Don White

Mullen’s cavalier comments are disturbing. His failed leadership has continually led to hospitals going out of business and rate payers getting screwed on premiums. “strange smell” thats the explanation of why a hospital closed its surgical wing? Perhaps the “strange smell is the hug pile of BS that this whole ripoff is.

john barrows

The administration is preparing up for another large rate increase for next year.
Quote from Digger article last fall “the $1.35 billion 2020 budget for the University of Vermont Medical Center, an increase of about $75 million over the spending approved last year, exceeding the state’s guidance to cap increases at 3.5%.”

Bob Zeliff

Looking at this report objectively, I am relatively happy with what I’m seeing.
– Brumsted and UVMHN is showing better transparency …a good thing.
-7 of 14 hosiptal are showing positive and 7/14 a losess.. sounds like our GMCB is doing finance regulation about right. All budget surpluses would be a warning of charging too much.
– I believe the UVMHN yearly budget is about $5B so $10m in a $1.25B quarter is a little over 1% loss..not worrying at all and should be correctable
– I’m more concerned about UVM Health and Hospice 24% problem ($1.6m great chart by the way ..thanks) and Porter’s 8% problem. Clearly some action should be looked for in these areas.

Jason Pare

Kevin Mullin is way over his head. If we could only foreshadow the fact that cronyism and the good old boy network of hiring practices would lead to this?? We clean out an entire division of government when bad practices happen in the prisons, but no one mentions cleaning house here when they lose 10 million in a quarter? Why doesn’t the SA and the legislature have the same passion here?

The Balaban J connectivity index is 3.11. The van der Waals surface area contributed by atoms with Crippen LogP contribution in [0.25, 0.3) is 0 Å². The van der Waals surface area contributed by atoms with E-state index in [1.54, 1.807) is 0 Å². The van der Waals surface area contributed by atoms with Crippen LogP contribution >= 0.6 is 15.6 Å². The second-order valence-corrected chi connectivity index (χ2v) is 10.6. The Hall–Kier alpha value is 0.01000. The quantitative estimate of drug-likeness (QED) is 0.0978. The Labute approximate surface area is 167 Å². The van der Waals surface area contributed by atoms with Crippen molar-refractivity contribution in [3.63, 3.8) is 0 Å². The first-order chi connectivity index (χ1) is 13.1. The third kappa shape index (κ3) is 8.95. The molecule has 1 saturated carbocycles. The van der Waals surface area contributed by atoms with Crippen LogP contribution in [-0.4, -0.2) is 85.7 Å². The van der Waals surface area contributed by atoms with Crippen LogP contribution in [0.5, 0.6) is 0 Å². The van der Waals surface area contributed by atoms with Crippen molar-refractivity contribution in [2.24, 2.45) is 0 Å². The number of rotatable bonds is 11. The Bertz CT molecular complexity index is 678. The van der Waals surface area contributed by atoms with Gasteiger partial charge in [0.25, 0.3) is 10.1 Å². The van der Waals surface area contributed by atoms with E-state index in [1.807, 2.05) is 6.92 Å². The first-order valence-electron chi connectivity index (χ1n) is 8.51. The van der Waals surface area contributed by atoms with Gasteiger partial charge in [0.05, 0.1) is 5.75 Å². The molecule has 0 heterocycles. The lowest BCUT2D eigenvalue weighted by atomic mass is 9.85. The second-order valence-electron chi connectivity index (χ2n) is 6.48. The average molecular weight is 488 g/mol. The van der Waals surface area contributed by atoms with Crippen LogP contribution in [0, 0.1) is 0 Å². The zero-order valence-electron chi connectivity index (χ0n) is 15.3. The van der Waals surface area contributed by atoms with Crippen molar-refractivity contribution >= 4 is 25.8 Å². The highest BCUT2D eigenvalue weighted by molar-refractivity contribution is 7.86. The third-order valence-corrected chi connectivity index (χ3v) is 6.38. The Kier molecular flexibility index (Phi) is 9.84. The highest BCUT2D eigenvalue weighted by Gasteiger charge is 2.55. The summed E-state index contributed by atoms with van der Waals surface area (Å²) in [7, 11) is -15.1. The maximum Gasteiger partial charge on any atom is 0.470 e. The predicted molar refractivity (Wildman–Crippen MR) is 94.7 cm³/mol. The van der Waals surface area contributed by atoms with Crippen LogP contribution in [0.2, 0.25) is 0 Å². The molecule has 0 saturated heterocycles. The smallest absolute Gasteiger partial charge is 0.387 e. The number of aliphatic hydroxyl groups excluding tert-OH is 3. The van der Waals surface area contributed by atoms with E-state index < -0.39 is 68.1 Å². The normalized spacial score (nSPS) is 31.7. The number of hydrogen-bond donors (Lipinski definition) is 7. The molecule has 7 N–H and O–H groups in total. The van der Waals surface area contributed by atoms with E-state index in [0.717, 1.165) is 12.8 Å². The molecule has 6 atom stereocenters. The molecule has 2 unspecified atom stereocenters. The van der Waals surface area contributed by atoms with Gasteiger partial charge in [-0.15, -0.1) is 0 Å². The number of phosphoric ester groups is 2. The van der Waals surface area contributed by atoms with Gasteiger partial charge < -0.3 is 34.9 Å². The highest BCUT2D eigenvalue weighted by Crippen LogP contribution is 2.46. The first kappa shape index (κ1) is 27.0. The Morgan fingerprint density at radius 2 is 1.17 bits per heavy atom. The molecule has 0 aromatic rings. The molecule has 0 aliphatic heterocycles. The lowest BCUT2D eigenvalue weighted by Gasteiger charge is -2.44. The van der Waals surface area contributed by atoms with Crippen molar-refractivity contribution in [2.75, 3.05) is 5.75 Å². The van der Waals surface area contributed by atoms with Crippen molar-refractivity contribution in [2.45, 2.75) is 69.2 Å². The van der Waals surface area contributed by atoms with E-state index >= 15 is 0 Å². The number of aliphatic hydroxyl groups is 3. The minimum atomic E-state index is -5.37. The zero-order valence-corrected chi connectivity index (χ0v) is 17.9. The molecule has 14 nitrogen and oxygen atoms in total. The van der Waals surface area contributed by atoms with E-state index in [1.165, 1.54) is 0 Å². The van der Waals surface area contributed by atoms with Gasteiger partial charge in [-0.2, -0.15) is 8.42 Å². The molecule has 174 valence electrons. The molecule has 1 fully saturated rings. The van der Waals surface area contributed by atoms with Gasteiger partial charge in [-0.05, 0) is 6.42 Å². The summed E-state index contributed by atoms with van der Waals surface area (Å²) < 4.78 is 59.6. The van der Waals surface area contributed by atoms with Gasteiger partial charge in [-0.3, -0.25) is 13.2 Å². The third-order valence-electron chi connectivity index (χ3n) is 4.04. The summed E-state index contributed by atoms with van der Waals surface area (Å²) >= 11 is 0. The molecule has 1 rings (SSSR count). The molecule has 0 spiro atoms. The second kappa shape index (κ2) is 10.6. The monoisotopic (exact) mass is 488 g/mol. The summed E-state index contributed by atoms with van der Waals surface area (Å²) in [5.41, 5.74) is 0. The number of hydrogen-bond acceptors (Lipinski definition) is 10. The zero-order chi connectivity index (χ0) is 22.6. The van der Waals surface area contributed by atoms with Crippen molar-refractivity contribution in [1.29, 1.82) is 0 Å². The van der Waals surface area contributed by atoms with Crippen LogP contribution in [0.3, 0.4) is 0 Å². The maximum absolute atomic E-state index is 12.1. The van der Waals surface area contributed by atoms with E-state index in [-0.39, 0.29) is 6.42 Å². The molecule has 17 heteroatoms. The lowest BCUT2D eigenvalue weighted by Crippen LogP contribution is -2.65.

Peter Chick

Do I hear 20 million?

Dorothy Bolduc

I strongly suspect that the reason rural hospitals are failing is because the patients can’t afford the care. The Vermont Legislature, The Green Mountain Care Board, The health insurance companies have cost shifted people’s ability to pay to the end. Our state government doesn’t have the ability to pay either. Health care costs have gobbled up too much of the economic pie and the people do not have more to give.

John Zampieri

Here is a suggestion…for the hospital network to get lean and mean in their operating costs ….the people in the top 20 management positions should take a 10 percent pay cut…..this will help to reduce costs!! Start with the President . Also they should eliminate 20 percent of the top management team positions . Remember Brumsted is making over $2 million annual !!! Where is the board of directors in this.???

Matt Musgrave

Hmm. I wonder if throwing people off the health plans they liked into high deductible plans has anything to do with this? People with deductibles are paying ridiculous premiums then forced to decide between food or going to the DR. When the only people who are going to the DR do not pay for anything you will have revenue loss.